Big Data Helps 'Krochet Kids' Stay In The Loop

Nonprofit uses data visualization tools to track economic, health, and social wellbeing of female workers in developing nations.

Jeff Bertolucci, Contributor

October 14, 2014

4 Min Read

12 STEM Resources For Young Women

12 STEM Resources For Young Women

12 STEM Resources For Young Women (Click image for larger view and slideshow.)

Big-data-style visualization dashboards typically aren't associated with the world's poorest regions, places where electricity and Internet access are intermittent at best. But a small nonprofit is changing that assumption in developing areas of Uganda and Peru.

Krochet Kids teaches crocheting skills to around 285 women in these areas. Its goal is to equip disadvantaged people with skills and resources to "rise above poverty," said Adam Thomson, Krochet Kids' vice president of impact, in a phone interview with InformationWeek.

"We provide our program for extremely vulnerable women," said Thomson, adding that organization's chief goal is to help people "make the journey from vulnerability to… thriving."

The Krochet Kids story began in 2007 when a trio of Spokane, Wash., high school boys realized they could profit from their admittedly unusual hobby -- crochet -- by knitting caps for their fellow students, explains CEO and co-founder Kohl Crecelius in this 2012 video.

[Can technology affect income? Read Digital Business Side Effect: Income Disparity.]

The hobby evolved into a full-fledged business the following year, as the group sought ways to combine their three primary interests -- crochet, travel, and surfing -- into a global venture that could have a meaningful social impact as well.

"We started in Uganda, took a bunch of bags of yarn out there, and taught six ladies how to crochet," said Thomson. "Now we have about 185 people in Uganda and close to 100 in Peru, and our distribution takes us all over the US and the world. It's developed quite a bit."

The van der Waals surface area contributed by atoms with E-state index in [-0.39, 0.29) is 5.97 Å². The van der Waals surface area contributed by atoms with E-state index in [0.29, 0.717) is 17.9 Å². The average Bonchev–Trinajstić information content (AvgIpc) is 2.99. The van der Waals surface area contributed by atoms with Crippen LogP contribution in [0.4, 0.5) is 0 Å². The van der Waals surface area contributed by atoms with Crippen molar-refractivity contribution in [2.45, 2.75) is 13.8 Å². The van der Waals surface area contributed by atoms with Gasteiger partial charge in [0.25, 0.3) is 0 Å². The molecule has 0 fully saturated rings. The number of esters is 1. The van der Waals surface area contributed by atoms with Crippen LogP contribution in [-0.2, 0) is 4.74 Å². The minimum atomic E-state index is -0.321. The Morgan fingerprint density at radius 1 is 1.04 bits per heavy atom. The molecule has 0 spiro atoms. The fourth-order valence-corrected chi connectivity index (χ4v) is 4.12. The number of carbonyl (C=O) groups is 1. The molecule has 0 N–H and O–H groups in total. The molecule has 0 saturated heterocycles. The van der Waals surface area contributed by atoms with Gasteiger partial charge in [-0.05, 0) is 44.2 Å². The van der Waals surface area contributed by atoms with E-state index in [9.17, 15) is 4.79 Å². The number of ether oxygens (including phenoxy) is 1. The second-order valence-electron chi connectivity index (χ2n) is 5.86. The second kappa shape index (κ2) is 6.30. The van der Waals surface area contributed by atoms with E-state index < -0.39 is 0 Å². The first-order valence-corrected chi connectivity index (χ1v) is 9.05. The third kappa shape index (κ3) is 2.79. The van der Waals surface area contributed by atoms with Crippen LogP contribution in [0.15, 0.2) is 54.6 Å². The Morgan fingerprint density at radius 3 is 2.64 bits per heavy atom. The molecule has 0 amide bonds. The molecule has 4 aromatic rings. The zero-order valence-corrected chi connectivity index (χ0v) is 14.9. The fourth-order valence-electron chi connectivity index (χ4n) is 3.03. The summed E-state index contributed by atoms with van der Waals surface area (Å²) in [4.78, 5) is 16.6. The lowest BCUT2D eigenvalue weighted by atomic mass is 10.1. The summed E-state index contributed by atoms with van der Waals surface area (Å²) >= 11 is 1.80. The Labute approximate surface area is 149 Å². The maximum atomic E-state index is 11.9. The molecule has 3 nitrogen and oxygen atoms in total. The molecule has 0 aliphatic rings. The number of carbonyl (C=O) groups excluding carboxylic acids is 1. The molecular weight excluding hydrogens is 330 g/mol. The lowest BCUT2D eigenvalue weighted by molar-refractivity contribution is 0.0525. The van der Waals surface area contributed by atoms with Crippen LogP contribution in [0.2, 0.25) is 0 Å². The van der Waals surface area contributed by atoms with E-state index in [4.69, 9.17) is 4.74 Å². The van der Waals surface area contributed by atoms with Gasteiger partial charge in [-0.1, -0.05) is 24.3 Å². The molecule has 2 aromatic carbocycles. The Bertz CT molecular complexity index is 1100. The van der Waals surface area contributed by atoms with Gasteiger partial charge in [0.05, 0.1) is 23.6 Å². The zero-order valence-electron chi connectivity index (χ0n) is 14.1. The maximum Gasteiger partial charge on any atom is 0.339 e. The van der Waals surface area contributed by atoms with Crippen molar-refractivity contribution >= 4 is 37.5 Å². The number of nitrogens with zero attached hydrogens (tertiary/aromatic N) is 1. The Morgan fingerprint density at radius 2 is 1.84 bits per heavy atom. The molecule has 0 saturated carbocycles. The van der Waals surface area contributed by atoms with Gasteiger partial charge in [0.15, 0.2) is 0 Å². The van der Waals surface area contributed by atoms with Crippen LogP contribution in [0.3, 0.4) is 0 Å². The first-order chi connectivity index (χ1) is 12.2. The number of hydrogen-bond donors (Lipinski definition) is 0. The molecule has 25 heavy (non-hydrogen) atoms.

Krochet Kids' program model is simple. "We provide four things to women who work for us," Thomson told us. "We provide jobs; women come and make Krochet Kids products. We sell those products here in the US, and the profits sustain 85% of the organization."

The organization mentors and educates its workforce as well, which is where data analysis comes into play.

Each crocheter is paired with a social worker, or mentor, who collects and analyzes data on 45 indicators in six developmental categories: economic, intellectual, physical, social, psychological, and spiritual.

The mentors "sit down with the women for an hour once a month to do the data collection," said Thomson.

Mentors use pencil and paper to collect this information, which is then entered manually into Google Forms. Krochet Kids uses Tableau Software's data visualization tools to pull insights from the monthly reports.

"Basically, I get the data, clean it, upload it via Tableau, and then our social workers and program teams… can see it in a really useful and manageable way."

Krochet Kids uses this data in several ways.

"It allows us to provide a really relevant service to each individual who enters our program. Each woman has a dashboard with those 45 indicators on it, and our social workers can look at the data and understand where [each participant's] strengths and weaknesses are."

The dashboards help Krochet Kids see where each participant "is succeeding and where she's challenged."

Data visualization also helps mentors determine the best times to focus on specific development areas.

"We're able to see changes in the first couple of months of the program, and changes in the latter stages. This affects the type of services we offer."

Savings strategies, for instance, should be caught later rather than sooner.

"We've learned things like personal budgeting and savings really start to take off in the six- to eight-month period. We have data to back this up. It's a trend," said Thomson. "So we don't do savings right off the bat. We know the women are going to spend their money on quality-of-life improvements in the first couple of months, and then at the sixth month, they'll start to think about savings."

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About the Author(s)

Jeff Bertolucci


Jeff Bertolucci is a technology journalist in Los Angeles who writes mostly for Kiplinger's Personal Finance, The Saturday Evening Post, and InformationWeek.

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